In a 2013 review of Pentagon investments in current and future ANSF construction programs, SIGAR auditors found that Kabul did not have the means or will to maintain the network of U.S.-built bases, airfields and military headquarters.

At NATO’s summit meeting in Wales in September, alliance members pledged to fund the ANSF with $5.1 billion a year until 2017, when the financial situation will be reviewed. To make the cost of sustaining the army and police more affordable, NATO plans call for reducing their size in 2017 if security conditions permit.

The report, which summarizes several years of investigations conducted by SIGAR auditors, finds that the billions spent by the United States and international community to rebuild Afghanistan have done little to solidify the country’s postwar future.

In aggregate, the investigations paint a damning picture of wasteful and poorly planned reconstruction efforts, often lacking proper oversight or clearly defined goals.

From the report dc.embed.loadNote('//www.documentcloud.org/documents/1377372-embargoed-high-risk-list/annotations/192617.js'); SIGAR sees daunting challenges ahead for the country — not only in security but also in such crucial areas as counternarcotics and anti-corruption.

Despite Pentagon funding of $7.8 billion for Afghan-led counter-narcotics operations, Afghanistan still leads the world in opium production, SIGAR says, with drug sales and production making up 15 percent of the country’s gross domestic product.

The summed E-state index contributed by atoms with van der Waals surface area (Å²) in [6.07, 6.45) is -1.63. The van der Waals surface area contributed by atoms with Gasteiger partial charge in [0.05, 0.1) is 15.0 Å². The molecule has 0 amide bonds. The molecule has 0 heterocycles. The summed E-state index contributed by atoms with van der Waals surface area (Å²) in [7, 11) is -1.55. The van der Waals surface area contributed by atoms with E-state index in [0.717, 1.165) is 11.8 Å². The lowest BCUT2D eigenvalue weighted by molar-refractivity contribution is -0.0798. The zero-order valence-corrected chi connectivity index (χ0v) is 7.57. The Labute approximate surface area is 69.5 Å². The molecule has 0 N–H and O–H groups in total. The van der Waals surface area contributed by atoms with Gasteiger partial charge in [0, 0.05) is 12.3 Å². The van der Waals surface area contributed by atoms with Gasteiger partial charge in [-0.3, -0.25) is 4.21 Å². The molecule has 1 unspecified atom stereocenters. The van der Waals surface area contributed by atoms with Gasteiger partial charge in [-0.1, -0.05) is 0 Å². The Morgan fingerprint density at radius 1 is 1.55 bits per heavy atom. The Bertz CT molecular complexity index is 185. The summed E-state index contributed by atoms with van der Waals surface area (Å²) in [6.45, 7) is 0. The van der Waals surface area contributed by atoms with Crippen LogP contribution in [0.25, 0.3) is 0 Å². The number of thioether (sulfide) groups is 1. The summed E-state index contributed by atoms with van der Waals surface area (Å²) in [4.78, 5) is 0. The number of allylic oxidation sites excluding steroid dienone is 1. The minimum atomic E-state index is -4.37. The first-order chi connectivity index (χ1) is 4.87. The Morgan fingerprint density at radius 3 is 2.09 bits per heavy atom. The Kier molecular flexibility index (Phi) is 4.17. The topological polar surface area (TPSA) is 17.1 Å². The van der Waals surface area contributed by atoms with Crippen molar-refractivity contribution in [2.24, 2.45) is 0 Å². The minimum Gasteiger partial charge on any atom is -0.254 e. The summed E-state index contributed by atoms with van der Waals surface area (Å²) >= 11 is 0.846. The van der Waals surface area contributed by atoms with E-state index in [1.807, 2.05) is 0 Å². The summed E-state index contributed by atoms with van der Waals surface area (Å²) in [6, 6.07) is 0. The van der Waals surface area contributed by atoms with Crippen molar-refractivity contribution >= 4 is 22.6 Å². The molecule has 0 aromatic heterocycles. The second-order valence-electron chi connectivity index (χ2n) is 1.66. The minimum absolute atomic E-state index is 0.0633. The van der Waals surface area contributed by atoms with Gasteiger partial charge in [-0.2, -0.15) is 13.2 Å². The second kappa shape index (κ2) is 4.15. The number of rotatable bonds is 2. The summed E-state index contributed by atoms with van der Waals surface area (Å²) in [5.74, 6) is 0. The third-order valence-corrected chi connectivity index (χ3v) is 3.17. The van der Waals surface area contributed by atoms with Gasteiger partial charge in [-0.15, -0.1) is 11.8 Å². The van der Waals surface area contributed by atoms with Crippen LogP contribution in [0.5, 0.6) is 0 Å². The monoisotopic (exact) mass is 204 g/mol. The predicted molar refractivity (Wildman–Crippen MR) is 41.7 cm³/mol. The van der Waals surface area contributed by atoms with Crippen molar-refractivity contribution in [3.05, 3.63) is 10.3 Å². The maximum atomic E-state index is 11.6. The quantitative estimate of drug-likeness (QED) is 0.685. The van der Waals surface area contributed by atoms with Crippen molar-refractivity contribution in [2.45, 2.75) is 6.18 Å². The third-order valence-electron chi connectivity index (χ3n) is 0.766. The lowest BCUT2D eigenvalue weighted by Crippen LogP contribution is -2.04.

A recent report by the U.N. Office on Drugs and Crime found that poppy eradication efforts had fallen by 63 percent between 2013 and 2014. Poppy cultivation has risen by 7 percent over the same period, , while opium production is projected to rise by 17 percent.

One problem that pervades all aspects of Afghan society is corruption. SIGAR found that far from eliminating corruption, some U.S. aid projects have actually facilitated it.

“The U.S. Agency for International Development (USAID), State, and other U.S. agencies have not always considered sustainability when planning programs or projects, jeopardizing the massive investment that the United States and other international donors have made,” the report said.

For example, SIGAR says, government corruption within the country’s customs revenue collection system has gutted one of Afghanistan’s main sources of income, customs revenue, which SIGAR says. accounted for 44 to 48 percent of Afghanistan’s total domestic revenue for the past three years.

This year, Washington invested $198 million in several Afghan assistance programs aimed at doubling that revenue stream. “However, its potential as a stable source of government income remains uncertain” because of embezzlement, fraud and other corrupt practices.

Afghanistan’s new president, Ashraf Ghani, recently launched efforts to crack down on corruption in Kabul and elsewhere. He reopened a controversial criminal investigation into fraud at the Kabul Bank, quashed by former president Hamid Karzai. The reinvestigation resulted in stiff prison sentences for several top bank officials.

Earlier this month, Ghani purged all ministerial appointees named by Karzai, as well as provincial governors and military leaders across Afghanistan.

munoz.carlo@stripes.com Twitter: @natseccarlo